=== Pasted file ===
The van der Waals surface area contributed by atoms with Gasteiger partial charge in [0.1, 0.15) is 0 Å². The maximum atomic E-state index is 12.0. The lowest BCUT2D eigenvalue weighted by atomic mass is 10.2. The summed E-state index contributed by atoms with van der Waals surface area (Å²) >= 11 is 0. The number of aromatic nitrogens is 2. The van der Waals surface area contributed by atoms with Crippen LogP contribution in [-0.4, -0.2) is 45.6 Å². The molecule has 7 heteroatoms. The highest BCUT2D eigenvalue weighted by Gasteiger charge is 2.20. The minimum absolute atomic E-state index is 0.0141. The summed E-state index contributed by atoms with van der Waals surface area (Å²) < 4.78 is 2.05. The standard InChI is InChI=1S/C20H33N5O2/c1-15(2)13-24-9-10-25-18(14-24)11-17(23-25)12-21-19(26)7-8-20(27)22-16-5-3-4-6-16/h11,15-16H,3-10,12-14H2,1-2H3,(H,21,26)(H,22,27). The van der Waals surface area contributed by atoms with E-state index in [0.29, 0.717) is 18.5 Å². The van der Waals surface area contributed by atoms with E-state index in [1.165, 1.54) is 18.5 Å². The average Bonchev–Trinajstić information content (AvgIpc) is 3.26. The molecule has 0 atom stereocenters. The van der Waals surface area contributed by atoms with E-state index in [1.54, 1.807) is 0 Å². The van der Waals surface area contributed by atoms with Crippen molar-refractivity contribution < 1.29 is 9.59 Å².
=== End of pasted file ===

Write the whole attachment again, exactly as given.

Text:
The van der Waals surface area contributed by atoms with Gasteiger partial charge in [0.1, 0.15) is 0 Å². The maximum atomic E-state index is 12.0. The lowest BCUT2D eigenvalue weighted by atomic mass is 10.2. The summed E-state index contributed by atoms with van der Waals surface area (Å²) >= 11 is 0. The number of aromatic nitrogens is 2. The van der Waals surface area contributed by atoms with Crippen LogP contribution in [-0.4, -0.2) is 45.6 Å². The molecule has 7 heteroatoms. The highest BCUT2D eigenvalue weighted by Gasteiger charge is 2.20. The minimum absolute atomic E-state index is 0.0141. The summed E-state index contributed by atoms with van der Waals surface area (Å²) < 4.78 is 2.05. The standard InChI is InChI=1S/C20H33N5O2/c1-15(2)13-24-9-10-25-18(14-24)11-17(23-25)12-21-19(26)7-8-20(27)22-16-5-3-4-6-16/h11,15-16H,3-10,12-14H2,1-2H3,(H,21,26)(H,22,27). The van der Waals surface area contributed by atoms with E-state index in [0.29, 0.717) is 18.5 Å². The van der Waals surface area contributed by atoms with E-state index in [1.165, 1.54) is 18.5 Å². The average Bonchev–Trinajstić information content (AvgIpc) is 3.26. The molecule has 0 atom stereocenters. The van der Waals surface area contributed by atoms with E-state index in [1.54, 1.807) is 0 Å². The van der Waals surface area contributed by atoms with Crippen molar-refractivity contribution < 1.29 is 9.59 Å².